Sri Lanka's Opposition parties set to meet again to decide on formation of all-party interim government
President Gotabaya Rajapaksa officially informed Prime Minister Ranil Wickremesinghe on Monday that he will resign as previously announced on Wednesday after protesters stormed his official residence
Sri Lanka's Opposition parties will resume talks on Monday to form an all-party interim government after the president and prime minister offered to resign as unprecedented protests broke out and thousands of enraged demonstrators stormed the leaders' homes over their mishandling of the country's worst economic crisis.
President Gotabaya Rajapaksa officially informed Prime Minister Ranil Wickremesinghe on Monday that he will resign as previously announced on Wednesday after protesters stormed his official residence, calling for him to step down over his handling of the country's dire economic crisis.
Prime Minister Wickremesinghe also said he was willing to resign and make way for an all-party government to take over. Protesters breached his private residence and set it on fire, according to his office.
Dramatic images showed demonstrators inside the president's building hanging banners from the balcony, as well as swimming in the residence's pool.
Opposition parties on Sunday held talks and decided to form an all-party interim government after President Rajapaksa and Prime Minister Wickremesinghe agreed to resign.
A special meeting of the Committee on Parliamentary Affairs is scheduled to be held on Monday at 2.00 pm (local time) under the chairmanship of Speaker Mahinda Yapa Abeywardena to discuss the future political affairs of the country, the Colombo Page reported.
The appointment of a new president after Rajapaksa leaves the presidency and the formation of a new government will be discussed at the meeting, the report said.
Under the Sri Lankan Constitution, if both president and prime minister resign, the speaker of parliament will serve as acting president for a maximum of 30 days.
Meanwhile, parliament will elect a new president within 30 days from one of its members, who will hold the office for the remaining two years of the current term.
The cash-starved island nation witnessed a tumultuous day on Saturday when protesters broke into Rajapaksa's official residence in Colombo. The protesters were seen in the bedrooms and splashing around in the swimming pool of the President's House.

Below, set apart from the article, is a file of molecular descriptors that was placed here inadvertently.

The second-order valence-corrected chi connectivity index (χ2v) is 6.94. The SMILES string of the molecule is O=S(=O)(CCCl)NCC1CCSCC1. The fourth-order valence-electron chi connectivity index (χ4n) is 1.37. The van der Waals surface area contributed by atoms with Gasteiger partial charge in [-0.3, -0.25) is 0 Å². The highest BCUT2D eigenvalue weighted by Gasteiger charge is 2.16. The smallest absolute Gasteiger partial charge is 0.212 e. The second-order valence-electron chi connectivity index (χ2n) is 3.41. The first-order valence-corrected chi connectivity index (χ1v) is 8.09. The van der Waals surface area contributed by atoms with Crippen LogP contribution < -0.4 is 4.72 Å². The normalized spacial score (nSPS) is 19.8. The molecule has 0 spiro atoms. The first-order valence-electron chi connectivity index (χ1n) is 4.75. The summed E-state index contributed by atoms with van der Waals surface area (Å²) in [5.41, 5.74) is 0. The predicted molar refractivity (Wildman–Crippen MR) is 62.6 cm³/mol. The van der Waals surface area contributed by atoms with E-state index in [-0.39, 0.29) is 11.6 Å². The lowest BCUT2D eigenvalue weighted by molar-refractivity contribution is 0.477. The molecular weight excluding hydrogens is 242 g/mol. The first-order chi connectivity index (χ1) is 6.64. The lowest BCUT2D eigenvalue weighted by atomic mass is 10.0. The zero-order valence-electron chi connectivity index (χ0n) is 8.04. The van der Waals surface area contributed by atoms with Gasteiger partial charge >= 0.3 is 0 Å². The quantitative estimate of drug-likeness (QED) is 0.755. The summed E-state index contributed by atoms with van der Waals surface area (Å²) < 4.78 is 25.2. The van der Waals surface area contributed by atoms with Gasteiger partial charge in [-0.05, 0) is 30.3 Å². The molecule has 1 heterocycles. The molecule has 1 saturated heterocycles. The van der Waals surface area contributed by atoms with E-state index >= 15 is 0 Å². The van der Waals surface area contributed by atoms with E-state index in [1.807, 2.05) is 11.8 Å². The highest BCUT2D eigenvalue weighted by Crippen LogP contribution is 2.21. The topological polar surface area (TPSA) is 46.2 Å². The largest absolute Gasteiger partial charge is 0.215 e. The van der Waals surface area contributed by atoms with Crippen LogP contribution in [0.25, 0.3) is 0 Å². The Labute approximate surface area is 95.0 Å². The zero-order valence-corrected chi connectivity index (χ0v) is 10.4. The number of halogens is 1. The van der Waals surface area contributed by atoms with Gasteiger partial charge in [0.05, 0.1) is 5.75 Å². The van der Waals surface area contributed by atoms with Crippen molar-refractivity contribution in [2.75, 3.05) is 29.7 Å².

About 100,000 protesters amassed outside of the president's official residence on Saturday, demanding Rajapaksa's resignation. Video broadcast on Sri Lankan television and on social media showed protesters entering the President's House Rajapaksa's office and residence in the commercial capital of Colombo after breaking through security cordons placed by police.
Protesters did not spare Prime Minister Wickremesinghe despite his offer to resign and set on fire his private residence in an affluent neighbourhood in the capital.
Police on Sunday arrested three people for setting Wickremesinghe's residence on fire, which caused extensive destruction of the property. More arrests are expected, police said.
Sri Lanka, a country of 22 million people, is under the grip of an unprecedented economic turmoil, the worst in seven decades, leaving millions struggling to buy food, medicine, fuel and other essentials.
Tens of thousands have taken to the streets in recent months, calling for the country's leaders to resign over accusations of economic mismanagement.
Schools have been suspended and fuel has been limited to essential services. Patients are unable to travel to hospitals due to the fuel shortage and food prices are soaring.
Trains have reportedly reduced in frequency, forcing travelers to squeeze into compartments and even sit precariously on top of them as they commute to work.
In several major cities, including Colombo, hundreds are forced to stand in line for hours to buy fuel, sometimes clashing with police and the military as they wait.
The country, with an acute foreign currency crisis that resulted in foreign debt default, had announced in April that it is suspending nearly USD 7 billion foreign debt repayment due for this year out of about USD 25 billion due through 2026. Sri Lanka's total foreign debt stands at USD 51 billion.